Before this blog became a posting of the lovely birth family adventure it was a place for musings, and I’m going to continue that here though I’ll be back for more tales from the Louisiana story soon.

I’ve been reflecting on the nature and importance of mentorship now that I’m doing a bit of mentoring myself and am, as always when thinking of the people who’ve influenced me most in my life, drawn back to my high school Theater Arts teacher Rita Kotter.

I cannot turn down the opportunity to mention her when asked about the people who have inspired me most in my life- I just cannot. She’s got to be sick of hearing me sing her praises and I’m not the only one, there are so many she’s taught who admire her, just check out  Facebook  jeez. I’ve done interviews in English, French (ah zee vunderful Reeta Kottahr- biensur, écoute la femme la plus intelligente et la plus remarquable) and Italian Rrrrrita Kotterrr ispira ogni persona che incontra! ).

Every time I make it home I want to see her. Listen, even if she’s weary of being praised, it’s beyond me to resist any chance to do so. I realised recently that, though I’ve mentioned her in countless interviews, I’ve never actually written about her myself. It’s not about pandering. It’s not nostalgia for my long lost, wayward youth. I laud Rita because it’s so important. It’s important to be grateful, It’s important to give praise where praise is due, It’s important to show love.

The old woman narrator in Brigadoon - A part Rita created specifically for me.

What I learned from her is specific to my craft despite the fact that I became a songwriter/poet rather than the actor we thought I would, yet everything she taught me about commanding a stage, holding an audience, inhabiting your space with confidence and presence, listening deeply to the others who are on that stage with you, respecting the words. All of that serves me well and when I’m wobbly for whatever reason in a show, it is her voice - her instruction that steadies me. A great mentor reaches beyond teaching about craft and gives life lessons as well and Rita, lemme say it again, was a great mentor. As a result, not only on stage but off I am reminded of and guided by those lessons almost daily.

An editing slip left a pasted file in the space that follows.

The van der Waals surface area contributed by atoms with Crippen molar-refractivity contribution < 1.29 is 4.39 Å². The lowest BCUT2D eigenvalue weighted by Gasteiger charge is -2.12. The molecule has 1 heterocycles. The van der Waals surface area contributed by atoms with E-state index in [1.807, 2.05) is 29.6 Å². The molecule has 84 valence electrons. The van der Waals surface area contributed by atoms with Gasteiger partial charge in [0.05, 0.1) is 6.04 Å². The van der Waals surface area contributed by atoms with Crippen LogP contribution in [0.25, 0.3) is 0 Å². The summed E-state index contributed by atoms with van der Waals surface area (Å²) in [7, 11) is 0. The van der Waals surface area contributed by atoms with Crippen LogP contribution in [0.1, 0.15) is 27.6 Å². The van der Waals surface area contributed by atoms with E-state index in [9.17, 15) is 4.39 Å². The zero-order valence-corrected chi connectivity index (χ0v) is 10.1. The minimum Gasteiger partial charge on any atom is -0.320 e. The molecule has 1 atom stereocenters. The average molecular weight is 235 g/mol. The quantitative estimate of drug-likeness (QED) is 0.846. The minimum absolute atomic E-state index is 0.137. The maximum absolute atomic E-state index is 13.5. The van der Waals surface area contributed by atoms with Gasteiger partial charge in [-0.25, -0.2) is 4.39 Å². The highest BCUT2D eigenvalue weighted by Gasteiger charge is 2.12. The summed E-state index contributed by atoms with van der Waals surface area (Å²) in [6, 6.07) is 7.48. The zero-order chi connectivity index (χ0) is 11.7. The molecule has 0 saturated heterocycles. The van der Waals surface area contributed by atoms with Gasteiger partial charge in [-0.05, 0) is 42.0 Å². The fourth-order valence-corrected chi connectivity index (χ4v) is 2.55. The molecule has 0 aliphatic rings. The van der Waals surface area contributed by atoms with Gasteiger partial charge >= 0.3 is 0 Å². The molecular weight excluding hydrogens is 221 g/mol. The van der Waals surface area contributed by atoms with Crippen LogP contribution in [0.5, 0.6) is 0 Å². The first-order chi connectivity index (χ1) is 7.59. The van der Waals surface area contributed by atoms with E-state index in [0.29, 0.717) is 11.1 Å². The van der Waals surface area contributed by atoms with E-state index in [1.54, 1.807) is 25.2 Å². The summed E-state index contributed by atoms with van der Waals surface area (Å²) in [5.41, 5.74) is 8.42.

Here’s a little character study I did on her last time we met. It’s the beginning of something. I’m not sure what form it will take but it’s definitely a beginning…

So once again, and please bear with me as it's probably not for the last time,  Rita thank you!

Photo by Marylee Zurick

Rita
Tall with shoulder-length grey hair swept back from her prominent forehead and sparkling deep-set eyes, behind her large framed tortoiseshell glasses Rita was always beautifully and colourfully dressed.

She favoured many shades of a solitary color and many textures on a theme. This particular day she was immersed in greens, a forest’s worth of green from her chunky jewellery to her billowing silk scarf, her soft wool beret to her layered clothing.

I couldn’t identify at first if the sea foam froth about her legs was a long peasant skirt, then ah no, I see they’re wide legged pants topped with a leather belt, an enormous jade buckle echoing the green in her dangling earrings with the sound turned up just a bit. In her oversized olive cashmere sweater, the soft sage silk shirt beneath it, a mint scarf tied artfully about her neck she made me think of a French woman covered in leaves, her brown suede boots adding to the image of Rita as tree.

Her focused expression served only to magnify the resemblance. Her lined face brought to mind wrinkles carved from wisdom rather than from bitterness and her bright lively eyes might have been birds in the branches.

As I watched her take in the room around her, her self possession was striking and she projected an aura of sophistication yet playfulness.

She smiled widely with her impish grin as she caught sight of me and headed in my direction. Unhurriedly she ambled towards me stopped often by her admirers each of which she greeted with a smile and a word, often with her head thrown back in laughter. If integrity, kindness and artistry might be bottled it would smell like Rita Kotter.

In conversation, she is forthright and intensely curious. Even if one did not know Rita one would assume that she was very capable indeed in whatever her chosen field was, it was well apparent that she was passionate. There was an air of mystery around her and it was patently obvious that she was an artist of some sort. Though born in Superior, Wisconsin you could smell the Boulder, Colorado on her as soon as she walked in the room. A holdover from Boulder’s heyday as a hippie haven—Not so much the earth mother Boulderite as what some would describe as the airy-fairy Boulderite. A paradox perhaps- as she also seemed a cosmopolitan urbane sophisticate. A well travelled, well read, educated grown-up kinda hippie, but hippieish all the same.

Photo by Marylee Zurick